Health Insurance and the Constitution’s Commerce Clause
House Speaker Nancy Pelosi issued a press release on September 16, 2009 in which she stated opponents to health care reform continue to spread myths about such reform, including the “nonsensical claim that the federal government has no constitutionally valid role in reforming our health care system…”
She also states: “The 10th amendment to the U.S. Constitution states that the powers not delegated to the federal government by the Constitution, nor prohibited by it to the states, are reserved to the states … or to the people. But the Constitution gives Congress broad power to regulate activities that have an effect on interstate commerce. Congress has used this authority to regulate many aspects of American life, from labor relations to education to health care to agricultural production. Since virtually every aspect of the heath care system has an effect on interstate commerce, the power of Congress to regulate health care is essentially unlimited.” http://www.speaker.gov/newsroom/factcheck?id=0107
Judge Andrew Napolitano,former Superior Court judge of New Jersey and now the senior judicial analyst at Fox News, stated in a September 15, 2009 Wall Street Journal article that “One of those powers—the power ‘to regulate’ interstate commerce—is the favorite hook on which Congress hangs its hat in order to justify the regulation of anything it wants to control.”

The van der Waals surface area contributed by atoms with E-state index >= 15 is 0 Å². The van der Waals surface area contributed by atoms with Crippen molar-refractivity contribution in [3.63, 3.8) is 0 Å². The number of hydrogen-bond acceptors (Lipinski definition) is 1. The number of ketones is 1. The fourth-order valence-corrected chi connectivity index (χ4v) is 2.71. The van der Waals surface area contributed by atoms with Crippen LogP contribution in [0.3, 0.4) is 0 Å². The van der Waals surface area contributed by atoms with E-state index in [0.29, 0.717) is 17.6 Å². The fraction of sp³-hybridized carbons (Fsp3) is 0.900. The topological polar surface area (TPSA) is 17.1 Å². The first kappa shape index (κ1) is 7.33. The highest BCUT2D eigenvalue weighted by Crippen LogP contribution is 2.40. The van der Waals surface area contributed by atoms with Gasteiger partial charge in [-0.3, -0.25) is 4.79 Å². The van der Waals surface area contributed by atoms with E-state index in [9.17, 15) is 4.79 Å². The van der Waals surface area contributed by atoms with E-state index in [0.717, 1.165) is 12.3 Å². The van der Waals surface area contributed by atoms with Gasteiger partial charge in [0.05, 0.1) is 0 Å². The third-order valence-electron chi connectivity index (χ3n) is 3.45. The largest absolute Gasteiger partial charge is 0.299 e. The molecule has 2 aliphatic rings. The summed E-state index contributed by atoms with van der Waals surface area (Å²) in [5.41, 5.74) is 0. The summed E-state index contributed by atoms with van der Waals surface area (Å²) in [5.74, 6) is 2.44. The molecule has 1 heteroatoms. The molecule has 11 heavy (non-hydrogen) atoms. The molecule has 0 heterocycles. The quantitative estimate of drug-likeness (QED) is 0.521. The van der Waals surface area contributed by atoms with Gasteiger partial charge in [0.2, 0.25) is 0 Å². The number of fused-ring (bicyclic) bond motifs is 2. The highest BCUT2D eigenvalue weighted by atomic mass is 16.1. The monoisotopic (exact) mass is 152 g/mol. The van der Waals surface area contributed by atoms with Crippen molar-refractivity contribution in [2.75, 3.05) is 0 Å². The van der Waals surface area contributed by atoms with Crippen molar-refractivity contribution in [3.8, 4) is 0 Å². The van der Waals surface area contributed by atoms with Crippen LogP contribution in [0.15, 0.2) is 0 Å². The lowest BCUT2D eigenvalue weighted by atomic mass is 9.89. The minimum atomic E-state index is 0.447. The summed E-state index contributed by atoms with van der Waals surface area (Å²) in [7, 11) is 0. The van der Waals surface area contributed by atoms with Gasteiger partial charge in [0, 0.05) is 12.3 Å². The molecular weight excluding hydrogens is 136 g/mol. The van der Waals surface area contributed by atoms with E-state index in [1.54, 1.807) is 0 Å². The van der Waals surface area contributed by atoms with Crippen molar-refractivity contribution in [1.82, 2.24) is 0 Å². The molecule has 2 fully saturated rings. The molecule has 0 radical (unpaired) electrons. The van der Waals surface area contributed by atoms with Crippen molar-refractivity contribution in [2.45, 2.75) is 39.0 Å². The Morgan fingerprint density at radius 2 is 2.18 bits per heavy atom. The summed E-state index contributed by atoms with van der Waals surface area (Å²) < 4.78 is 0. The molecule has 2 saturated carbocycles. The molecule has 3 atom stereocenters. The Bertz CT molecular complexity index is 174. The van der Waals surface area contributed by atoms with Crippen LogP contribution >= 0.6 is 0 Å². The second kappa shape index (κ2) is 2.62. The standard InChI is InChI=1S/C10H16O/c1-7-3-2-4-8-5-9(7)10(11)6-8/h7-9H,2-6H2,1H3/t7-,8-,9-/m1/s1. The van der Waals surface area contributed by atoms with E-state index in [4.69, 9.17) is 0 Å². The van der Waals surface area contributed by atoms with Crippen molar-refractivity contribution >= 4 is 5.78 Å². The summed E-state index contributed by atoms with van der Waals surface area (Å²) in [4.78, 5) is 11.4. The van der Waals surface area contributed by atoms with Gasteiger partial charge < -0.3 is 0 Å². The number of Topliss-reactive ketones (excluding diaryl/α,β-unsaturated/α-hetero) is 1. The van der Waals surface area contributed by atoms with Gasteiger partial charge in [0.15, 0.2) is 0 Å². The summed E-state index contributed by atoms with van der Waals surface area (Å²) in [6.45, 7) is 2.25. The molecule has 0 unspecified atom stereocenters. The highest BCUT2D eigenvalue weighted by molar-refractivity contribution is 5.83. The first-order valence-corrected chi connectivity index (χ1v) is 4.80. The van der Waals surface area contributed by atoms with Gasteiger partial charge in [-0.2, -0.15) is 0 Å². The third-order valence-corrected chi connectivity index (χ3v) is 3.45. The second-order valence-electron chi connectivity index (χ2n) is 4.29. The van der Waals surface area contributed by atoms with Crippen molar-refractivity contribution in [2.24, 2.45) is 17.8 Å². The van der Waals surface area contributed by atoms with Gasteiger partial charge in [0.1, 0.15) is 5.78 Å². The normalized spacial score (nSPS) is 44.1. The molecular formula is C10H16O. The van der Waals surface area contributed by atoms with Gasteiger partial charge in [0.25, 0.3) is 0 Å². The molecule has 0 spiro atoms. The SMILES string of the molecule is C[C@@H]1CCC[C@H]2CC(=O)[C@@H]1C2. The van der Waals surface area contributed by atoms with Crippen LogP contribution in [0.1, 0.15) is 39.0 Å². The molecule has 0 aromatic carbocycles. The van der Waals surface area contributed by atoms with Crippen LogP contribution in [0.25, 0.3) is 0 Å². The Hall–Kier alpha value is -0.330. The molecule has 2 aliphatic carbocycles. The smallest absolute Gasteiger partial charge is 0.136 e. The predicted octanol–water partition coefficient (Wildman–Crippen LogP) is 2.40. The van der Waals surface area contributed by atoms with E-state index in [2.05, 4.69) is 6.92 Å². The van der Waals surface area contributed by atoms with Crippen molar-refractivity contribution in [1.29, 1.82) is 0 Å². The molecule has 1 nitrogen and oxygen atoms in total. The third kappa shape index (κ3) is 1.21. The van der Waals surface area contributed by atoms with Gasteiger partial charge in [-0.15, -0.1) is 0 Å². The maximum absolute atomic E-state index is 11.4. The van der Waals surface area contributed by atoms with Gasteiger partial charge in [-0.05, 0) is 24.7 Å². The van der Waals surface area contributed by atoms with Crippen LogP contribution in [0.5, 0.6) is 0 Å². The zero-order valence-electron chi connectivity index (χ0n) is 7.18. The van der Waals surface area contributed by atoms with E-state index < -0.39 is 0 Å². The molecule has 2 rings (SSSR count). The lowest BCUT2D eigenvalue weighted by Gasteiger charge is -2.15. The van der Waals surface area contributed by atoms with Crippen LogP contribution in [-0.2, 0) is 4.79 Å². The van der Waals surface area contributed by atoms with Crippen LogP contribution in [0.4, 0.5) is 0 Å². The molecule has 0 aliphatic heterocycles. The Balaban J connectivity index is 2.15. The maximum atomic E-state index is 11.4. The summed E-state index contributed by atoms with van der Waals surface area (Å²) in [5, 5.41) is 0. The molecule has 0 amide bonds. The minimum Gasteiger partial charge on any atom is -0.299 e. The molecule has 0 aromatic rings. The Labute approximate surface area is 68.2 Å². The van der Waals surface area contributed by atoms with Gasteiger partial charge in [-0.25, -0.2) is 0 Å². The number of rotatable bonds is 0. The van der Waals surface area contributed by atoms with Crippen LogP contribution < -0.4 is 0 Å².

Judge Napolitano goes on to say that James Madison “argued that to regulate meant to keep regular.” “Madison’s understanding was the commonly held one in 1789, since the principle reason for the Constitutional Convention was to establish a central government that would prevent ruinous state-imposed tariffs that favored in-state businesses. It would do so by assuring that commerce between the states was kept ‘regular.’”
Judge Napolitano ends his article with “What we have here is raw abuse of power by the federal government for political purposes. The president and his colleagues want to reward their supporters with ‘free’ health care that the rest of us will end up paying for. Their only restraint on their exercise of Commerce Clause power is whatever they can get away with. They aren’t upholding the Constitution—they are evading it.”
Samuel Johnson’s 1785 Dictionary of the English Language, written in London, England defines “to regulate” as “1. To adjust by rule or method. . . . 2. To direct.”
Noah Webster’s famous 1828 American Dictionary of the English Language defines regulate as:
“1. To adjust by rule, method or established mode; as, to regulate weights and measures; …
“2. To put in good order; as, to regulate the disordered state of a nation or its finances.
“3. To subject to rules or restrictions; as, to regulate trade; to regulate diet”
Article I, Section 8 of the U.S. Constitution reads: “The Congress shall have power …To regulate Commerce with foreign Nations, and among the several States, and with Indian Tribes.”
Do you feel the power of Congress to regulate health care is essentially unlimited; or is it limited?